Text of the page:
PPF's are the main candidates, as they are very common in harmonic current mitigation. Although their mitigation efficiency is lower, they are compact, simple to build, and relatively inexpensive. As it is confirmed here, the design of a PPF is very sensitive to the system impedance, but this can be decoupled with a large line reactance installed on the line. Such a topology, in essence a harmonic trap filter customized for ASD's installation, is investigated and analytically modelled here. Its design and performance are analyzed, which indicate a better stability compared to classical PPF's. Based on simulations it is found, that for the given Heat Power Station case the trap filter is sufficient to comply with the harmonic standards. This solution is currently installed and proves good harmonic mitigation performance, as the faulttrip does not occurs and the installation can operate in safe conditions up to the nominal rated power.

Continuing the investigation of harmonic current mitigation, the project moves the focus on active filtering methods as a way of improving the harmonic mitigation performance. The design of the APF's is reviewed and recommendations are given regarding different harmonic detection methods: instantaneous power theory, fundamental and harmonic rotating frame transformations, generalized harmonic integrators. Extensive simulations are employed in Matlab/Simulink and a laboratory stand is built to test the shunt APF topology. The actual implementation is done in fundamental rotating frame, where a new selective harmonic integrator is developed to reduce the required number of harmonic controllers, which allows a faster execution speed with the same Digital Signal Processors. It is also concluded that such harmonic controllers have improved stationary performance and better dynamic behavior compared to similar existing control methods.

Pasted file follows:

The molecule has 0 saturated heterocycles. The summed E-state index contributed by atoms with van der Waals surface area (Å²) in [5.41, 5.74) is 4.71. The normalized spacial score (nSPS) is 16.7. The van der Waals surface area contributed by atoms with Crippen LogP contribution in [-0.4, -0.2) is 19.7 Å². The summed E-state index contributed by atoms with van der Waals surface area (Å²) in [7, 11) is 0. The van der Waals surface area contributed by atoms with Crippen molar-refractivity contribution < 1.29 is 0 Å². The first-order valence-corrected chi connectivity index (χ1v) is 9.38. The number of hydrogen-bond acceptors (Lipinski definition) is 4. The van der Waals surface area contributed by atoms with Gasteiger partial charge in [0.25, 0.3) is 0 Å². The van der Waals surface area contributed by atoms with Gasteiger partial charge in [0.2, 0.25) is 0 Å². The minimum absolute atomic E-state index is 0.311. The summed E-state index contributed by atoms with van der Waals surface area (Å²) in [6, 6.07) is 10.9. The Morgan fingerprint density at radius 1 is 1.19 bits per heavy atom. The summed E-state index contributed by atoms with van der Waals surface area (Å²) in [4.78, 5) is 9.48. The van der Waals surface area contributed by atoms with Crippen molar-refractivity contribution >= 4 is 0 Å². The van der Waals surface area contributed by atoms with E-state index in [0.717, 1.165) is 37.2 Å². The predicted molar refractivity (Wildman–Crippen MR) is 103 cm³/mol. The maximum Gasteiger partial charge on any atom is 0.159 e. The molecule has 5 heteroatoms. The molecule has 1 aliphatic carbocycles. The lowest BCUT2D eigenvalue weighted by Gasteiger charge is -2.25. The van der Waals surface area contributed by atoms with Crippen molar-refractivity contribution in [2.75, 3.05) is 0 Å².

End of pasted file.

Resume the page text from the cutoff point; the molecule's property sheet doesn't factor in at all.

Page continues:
Although the purpose of APF study was not finding a solution directly applicable for the Heat Power Station, there was an influence in the way the research line is further approached. As the cost of the APF is still relatively high, its utilization becomes more efficient for mediumor high-power applications. However, at a higher power the inverter cannot operate at a very high switching frequency because of the considerable increase of switching losses. On the other hand, a lower switching frequency is not desirable in APF's because of the reduced controller bandwidth, which determines improper harmonic current compensation, even unstable operation. In this respect several potential utilizations of APF's of moderate switching frequency (in the range of 10 kHz) were investigated to tackle the mitigation of higher power harmonic currents. Several design steps for the passive components and the APF control of the proposed topologies are given together with laboratory tests.

One harmonic current mitigation solution found is to connect (two) smaller power APF's in parallel, sharing the same ac- and dc-bus. It is proven that parallel APF's may have lower passive components although other issues arises, like circulation currents, which is removed here by common mode coils.

Another harmonic solution is to use cascade connection of (two) independent APF's that cooperatively share the task of the harmonic mitigation. Two cooperative control methods are proposed called load-sharing and harmonic-sharing, which give an increased overall performance, in terms of dynamic response and harmonic compensation.